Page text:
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Niger coup: UK reduces number of staff at embassy in face of unrest after military takeover


Britain is reducing the number of staff at its embassy in Niger following last week’s military coup amid the threat of pro-junta demonstrations.

It comes after the US ordered the partial evacuation of its diplomatic post in the country’s capital Niamey in response to the takeover by the army and the toppling of the democratically elected government led by Mohamed Bazoum.

France and Italy have already announced plans to fly their citizens out of Niger.

Pro-junta demonstrators gathered outside the French embassy, try to set it on fire before being dispersed by Nigerien security forces in Niamey, the capital city of Niger July 30, 2023. REUTERS/Souleymane Ag Anara REFILE – CORRECTING NATIONALITY NO RESALES. NO ARCHIVES
Demonstrators previously targeted the French embassy

In a statement, the UK Foreign Office said: “There has been a military takeover in Niger, which has led to protests and unrest.”

With a further pro-junta demonstration planned to mark Niger’s independence from France, which ruled the country as a colony until 1960, it added: “Protests can be violent and the situation could change quickly without warning.”

A previous rally led to an attack on the French embassy with its doors set on fire and the building stoned.

Meanwhile, Niger’s neighbours Mali and Burkina Faso have warned other neighbouring nations against military intervention against the mutineers.

The West African regional body – known as ECOWAS – has previously threatened the use of force if coup leaders in Niger do not reinstate the country’s elected president.

But Mali and Burkina Faso, themselves both run by military governments, have said they will consider any direct intervention in Niger as a “declaration of war” against them.

A map showing the ECOWAS area and its suspended members
A map showing the ECOWAS area and its suspended members

The two countries – who are both currently suspended from ECOWAS – have also denounced the regional body’s economic sanctions against Niger as “illegal, illegitimate and inhumane” and have refused to apply them.

What is ECOWAS?

Standing for the Economic Community of West African States, ECOWAS is a trade bloc consisting of West African nations.

Set up in 1975, and headquartered in Nigeria, its main aim is to make its member states, the majority of which are former French, British and Portuguese colonies, self-sufficient.

But ECOWAS also serves as a peacekeeping force in the region, with members able to send joint forces to intervene at times of unrest.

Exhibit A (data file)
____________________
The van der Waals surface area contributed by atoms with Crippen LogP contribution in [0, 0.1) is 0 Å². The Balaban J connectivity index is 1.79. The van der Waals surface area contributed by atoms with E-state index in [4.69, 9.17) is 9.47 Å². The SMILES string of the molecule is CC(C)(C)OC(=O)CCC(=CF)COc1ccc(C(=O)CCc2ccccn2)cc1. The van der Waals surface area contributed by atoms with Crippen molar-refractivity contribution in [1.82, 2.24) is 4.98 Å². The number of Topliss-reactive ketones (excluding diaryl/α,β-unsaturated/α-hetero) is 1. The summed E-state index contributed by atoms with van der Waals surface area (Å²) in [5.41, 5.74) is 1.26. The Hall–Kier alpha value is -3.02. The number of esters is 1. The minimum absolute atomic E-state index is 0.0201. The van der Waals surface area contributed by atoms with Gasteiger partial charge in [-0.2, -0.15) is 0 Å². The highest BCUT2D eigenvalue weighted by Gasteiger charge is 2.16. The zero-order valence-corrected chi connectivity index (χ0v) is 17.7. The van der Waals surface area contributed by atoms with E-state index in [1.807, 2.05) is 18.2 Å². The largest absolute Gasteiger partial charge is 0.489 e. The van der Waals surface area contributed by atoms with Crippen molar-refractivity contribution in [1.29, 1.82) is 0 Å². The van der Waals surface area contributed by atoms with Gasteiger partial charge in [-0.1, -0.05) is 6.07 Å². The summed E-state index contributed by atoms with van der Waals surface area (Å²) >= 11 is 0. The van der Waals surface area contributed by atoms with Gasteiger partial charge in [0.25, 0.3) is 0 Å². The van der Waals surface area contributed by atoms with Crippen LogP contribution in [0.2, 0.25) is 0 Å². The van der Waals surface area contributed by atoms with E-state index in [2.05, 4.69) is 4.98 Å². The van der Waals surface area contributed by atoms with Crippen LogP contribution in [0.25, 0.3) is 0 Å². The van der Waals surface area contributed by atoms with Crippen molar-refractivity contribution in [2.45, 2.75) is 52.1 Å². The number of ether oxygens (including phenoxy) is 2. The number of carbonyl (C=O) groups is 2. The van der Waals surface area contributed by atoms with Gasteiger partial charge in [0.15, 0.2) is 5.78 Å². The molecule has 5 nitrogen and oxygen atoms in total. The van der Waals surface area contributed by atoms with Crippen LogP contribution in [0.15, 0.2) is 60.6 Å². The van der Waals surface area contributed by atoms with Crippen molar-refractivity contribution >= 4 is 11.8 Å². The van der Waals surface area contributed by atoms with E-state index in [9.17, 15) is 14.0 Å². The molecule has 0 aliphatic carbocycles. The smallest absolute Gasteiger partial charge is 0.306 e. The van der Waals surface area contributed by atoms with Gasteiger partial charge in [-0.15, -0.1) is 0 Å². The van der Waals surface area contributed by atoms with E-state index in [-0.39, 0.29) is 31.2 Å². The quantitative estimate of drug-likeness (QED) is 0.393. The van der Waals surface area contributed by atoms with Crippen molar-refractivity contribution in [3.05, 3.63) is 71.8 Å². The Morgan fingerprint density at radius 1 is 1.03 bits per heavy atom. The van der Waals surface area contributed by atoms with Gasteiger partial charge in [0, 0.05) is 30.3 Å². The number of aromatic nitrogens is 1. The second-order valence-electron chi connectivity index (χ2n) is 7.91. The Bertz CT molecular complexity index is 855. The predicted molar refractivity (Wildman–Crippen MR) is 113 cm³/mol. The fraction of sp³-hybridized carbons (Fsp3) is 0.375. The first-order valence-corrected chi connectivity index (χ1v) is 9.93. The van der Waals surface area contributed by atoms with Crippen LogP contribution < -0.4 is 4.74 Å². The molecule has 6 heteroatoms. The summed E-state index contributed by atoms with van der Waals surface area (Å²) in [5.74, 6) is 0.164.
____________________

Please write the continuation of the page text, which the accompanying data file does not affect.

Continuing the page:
Though the bloc currently has 15 members, four countries, Mali, Burkina Faso, Guinea and Niger, are currently suspended following military coups.

ECOWAS suspended all commercial and financial transactions between its member states and Niger, as well as freezing Nigerien assets held in regional central banks, in the wake of the putsch.

Guinea, another country under military rule since 2021, has also shared its support of Niger’s junta and urged ECOWAS to “come to its senses”.

Read more:
Coups across the Sahel region explained
How Wagner is providing cover for Putin in Niger

Toppled Niger government encouraged French strikes to free president, junta claims

The Russian mercenary group Wagner is already operating in neighbouring Mali and its boss Yevgeny Prigozhin has hailed the coup and offered his fighters’ services.

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Head of coup becomes Niger’s leader

The takeover has been widely condemned by international partners including the US, the United Nations, and the European Union.

They have all refused to recognise self-declared head of state General Abdourahamane Tiani and demanded the restoration of the government.

Niger is one of the poorest countries in the world, receiving close to $2bn (£1.6bn) a year in official development assistance, according to the World Bank.

It is also a security ally of France and the US, which both use it as a base to fight an Islamist insurgency in West and Central Africa’s wider Sahel region.


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